On the way to that place a battle occurred at Sand Hollows, on the emigrant road, eight miles east of the Well Springs. It commenced on the plain where washes in the sand make natural hiding places for a foe, and lasted until towards night. The volunteer force was arranged with the train in the road, protected by Captain Hall's company.

The companies of Captains Thompson and Maxon, forming the left flank, were on the north side of the road, and those of Captains English and McKay, as the right flank, were on the south or right of the command. Upon McKay's company at the extreme right the first demonstration was made. Five Crows, the head chief of the Cayuses, made some pretensions to the possession of wizard powers, and declared to his people that no ball from the white man's gun could kill him.

Another chief of that tribe named "War Eagle," or "Swallow Ball," made similar professions, and stated that he could swallow all the bullets from the guns of the invading army if they were fired at him. The two chiefs promised their people that Gilliam's command should never reach the Umatilla River, and to demonstrate their invulnerability and power as medicine chiefs, they dashed out - from concealment, rode down close to the volunteers and shot a little dog that came out to bark at them.

Captain McKay, although the order was not to fire, could hold back no longer, and bringing his rifle to bear, took deliberate aim and shot War Eagle through the head, killing him instantly. Lieutenant Charles McKay brought his shot gun down to the hollow of his arm, and firing without sighting it, so severely wounded Five Crows that he gave up the command of his warriors.

This was a serious, chilling opening for the Indians─ two chiefs gone at the first onset and their medicine proved worthless─but they continued the battle in a skirmishing way, making dashing attacks and masterly retreats until late in the afternoon. At one time during the engagement, Captain Maxon's company followed the enemy so far that it was surrounded, and a sharp encounter followed, in which a number of volunteers were disabled. In fact, eight of the eleven soldiers wounded that day were of Maxon's company.

Two Indians were known to have been killed, but the enemy's loss could not be known as they removed all of their wounded and dead except two.

That night the regiment camped on the battlefield without water,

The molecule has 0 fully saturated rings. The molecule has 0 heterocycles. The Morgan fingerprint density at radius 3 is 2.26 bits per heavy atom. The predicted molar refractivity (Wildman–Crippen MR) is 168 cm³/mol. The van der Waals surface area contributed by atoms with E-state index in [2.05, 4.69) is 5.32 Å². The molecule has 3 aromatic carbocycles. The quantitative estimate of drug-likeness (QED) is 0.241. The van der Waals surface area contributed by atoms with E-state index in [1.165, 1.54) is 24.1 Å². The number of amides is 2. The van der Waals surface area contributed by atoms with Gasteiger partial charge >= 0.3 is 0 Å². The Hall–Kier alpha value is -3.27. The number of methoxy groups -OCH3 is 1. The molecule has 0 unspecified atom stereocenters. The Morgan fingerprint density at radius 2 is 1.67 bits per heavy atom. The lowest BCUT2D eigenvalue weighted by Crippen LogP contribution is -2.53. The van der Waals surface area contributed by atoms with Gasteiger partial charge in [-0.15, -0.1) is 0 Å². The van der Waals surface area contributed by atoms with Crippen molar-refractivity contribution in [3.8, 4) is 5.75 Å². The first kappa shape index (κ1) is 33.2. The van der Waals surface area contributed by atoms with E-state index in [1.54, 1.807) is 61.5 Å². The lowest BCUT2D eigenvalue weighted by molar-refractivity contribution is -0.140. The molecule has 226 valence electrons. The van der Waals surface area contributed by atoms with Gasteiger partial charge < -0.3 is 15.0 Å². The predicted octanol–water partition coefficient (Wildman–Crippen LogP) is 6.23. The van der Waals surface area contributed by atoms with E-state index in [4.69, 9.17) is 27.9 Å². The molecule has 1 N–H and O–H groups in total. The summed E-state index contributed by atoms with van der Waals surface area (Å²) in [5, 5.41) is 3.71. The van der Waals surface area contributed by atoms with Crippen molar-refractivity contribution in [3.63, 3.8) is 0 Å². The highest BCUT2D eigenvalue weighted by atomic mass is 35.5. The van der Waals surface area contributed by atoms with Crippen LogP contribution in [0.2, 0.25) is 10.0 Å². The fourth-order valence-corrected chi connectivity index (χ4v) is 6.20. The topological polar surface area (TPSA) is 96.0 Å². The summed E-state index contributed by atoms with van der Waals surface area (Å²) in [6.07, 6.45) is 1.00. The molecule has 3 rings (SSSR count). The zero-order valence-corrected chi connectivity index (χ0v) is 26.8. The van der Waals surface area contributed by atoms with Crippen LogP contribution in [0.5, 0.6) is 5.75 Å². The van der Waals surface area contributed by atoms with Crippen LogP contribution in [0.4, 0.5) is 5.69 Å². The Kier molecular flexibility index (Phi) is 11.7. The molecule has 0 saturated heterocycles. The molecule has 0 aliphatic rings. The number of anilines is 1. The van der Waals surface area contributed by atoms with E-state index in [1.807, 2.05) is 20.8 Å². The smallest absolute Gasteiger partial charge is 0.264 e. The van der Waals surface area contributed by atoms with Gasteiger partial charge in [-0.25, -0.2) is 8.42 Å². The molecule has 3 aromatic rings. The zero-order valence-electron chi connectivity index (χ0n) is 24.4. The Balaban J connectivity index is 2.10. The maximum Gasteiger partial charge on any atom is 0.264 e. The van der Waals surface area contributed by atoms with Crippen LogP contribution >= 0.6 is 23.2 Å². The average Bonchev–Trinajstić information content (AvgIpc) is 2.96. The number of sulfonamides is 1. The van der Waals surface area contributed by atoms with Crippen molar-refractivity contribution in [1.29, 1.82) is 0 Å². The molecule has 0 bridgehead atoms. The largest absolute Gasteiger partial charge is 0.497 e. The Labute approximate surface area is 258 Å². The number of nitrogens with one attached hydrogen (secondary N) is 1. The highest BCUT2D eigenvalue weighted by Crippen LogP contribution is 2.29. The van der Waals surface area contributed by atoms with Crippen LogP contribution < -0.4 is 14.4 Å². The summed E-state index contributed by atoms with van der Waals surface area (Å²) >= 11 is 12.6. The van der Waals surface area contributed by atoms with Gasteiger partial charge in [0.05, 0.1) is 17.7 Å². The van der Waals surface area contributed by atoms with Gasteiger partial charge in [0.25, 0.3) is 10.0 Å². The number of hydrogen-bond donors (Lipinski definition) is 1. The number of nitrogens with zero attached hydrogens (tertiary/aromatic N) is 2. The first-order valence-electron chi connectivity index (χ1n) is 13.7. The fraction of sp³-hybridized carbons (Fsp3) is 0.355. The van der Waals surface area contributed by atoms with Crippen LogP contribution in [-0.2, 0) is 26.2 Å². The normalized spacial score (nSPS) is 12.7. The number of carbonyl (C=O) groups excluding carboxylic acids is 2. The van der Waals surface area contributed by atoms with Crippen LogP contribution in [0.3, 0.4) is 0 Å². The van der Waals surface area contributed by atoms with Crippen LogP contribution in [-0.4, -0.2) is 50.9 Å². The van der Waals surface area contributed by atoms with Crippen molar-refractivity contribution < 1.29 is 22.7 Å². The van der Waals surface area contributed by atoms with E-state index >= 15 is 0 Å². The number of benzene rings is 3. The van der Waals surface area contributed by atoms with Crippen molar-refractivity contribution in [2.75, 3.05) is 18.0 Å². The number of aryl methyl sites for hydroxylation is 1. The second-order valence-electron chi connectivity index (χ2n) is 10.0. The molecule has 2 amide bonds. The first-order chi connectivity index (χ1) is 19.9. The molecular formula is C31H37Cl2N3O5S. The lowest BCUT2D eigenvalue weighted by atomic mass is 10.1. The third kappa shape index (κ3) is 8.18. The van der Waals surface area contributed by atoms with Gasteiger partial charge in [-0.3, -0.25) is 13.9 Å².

and the Indians built large and numerous fires along the bluffs, or high lands, some two miles in advance. The next day Colonel Gilliam moved on, and without incident worthy of note, reached Whitman's Mission the third day after the battle. The main body of Indians fell back towards Snake River, and a fruit. less attempt followed to induce them to give up the parties who had committed the murders at Waiilatpu.

Colonel Gilliam at last determined upon making a raid into the Snake River country, and in carrying out this program surprised a camp of Cayuses near that stream, among whom were some of the murderers. The captured camp professed friendship, however, and pointed out the horses of Indians on the hill, which, they said, belonged to the parties whom the Colonel was anxious to kill or capture, stating that their owners were on the north side of Snake River, and beyond reach.

Too well was their part acted that the officers believed their statements, proceeded to drive off the stock indicated, and started on their return. They soon found that a grievous error had been committed in releasing the village, whose male population were soon mounted upon war horses, and assailed the volunteers on all sides, forcing them to fight their way as they fell back to the Touchet River. Through the whole day and even into the night after their arrival at the latter stream, the contest was maintained a constant, harassing skirmish.

The soldiers drove the Indians back again and again, but as soon as the retreat was resumed, the enemy were upon them once more. Finally, after going into camp on the Touchet, Colonel Gilliam ordered the captured stock turned loose; and - when the Indians got possession of it, they returned to Snake River without molesting the command any further. In the struggle on the Touchet, when the retreating soldiers first reached that stream, William Taylor was mortally wounded by an Indian, who sprang up in the bushes by the stream and fired with but a few yards between them.

Nathan Olney, afterwards Indian Agent, seeing the act, rushed upon the savage, snatched from his -hand a war club in which- was fastened a piece. of iron, and dealt him a blow on the head with it with such force as to cause the iron to split the club, and yet failed to kill him He then closed with- his antagonist in a hand-to-hand struggle, and soon ended the contest with a knife. There were no other casualties reported.

Colonel Gilliam started from the Mission on the twentieth of March, with a small force destined to return from The Dalles with supplies, while he was to continue to the Willamette and report to the Governor. While camped at Well Springs he was killed by

an accidental discharge of a gun, and his remains were taken to his friends west of the Cascades by Major Lee. This officer soon returned to his regiment with a commission as Colonel, but finding Lieutenant-Colonel Waters had been elected by the regiment to that position in his absence, he resigned and filled a subordinate

 office for the remainder of his term of enlistment.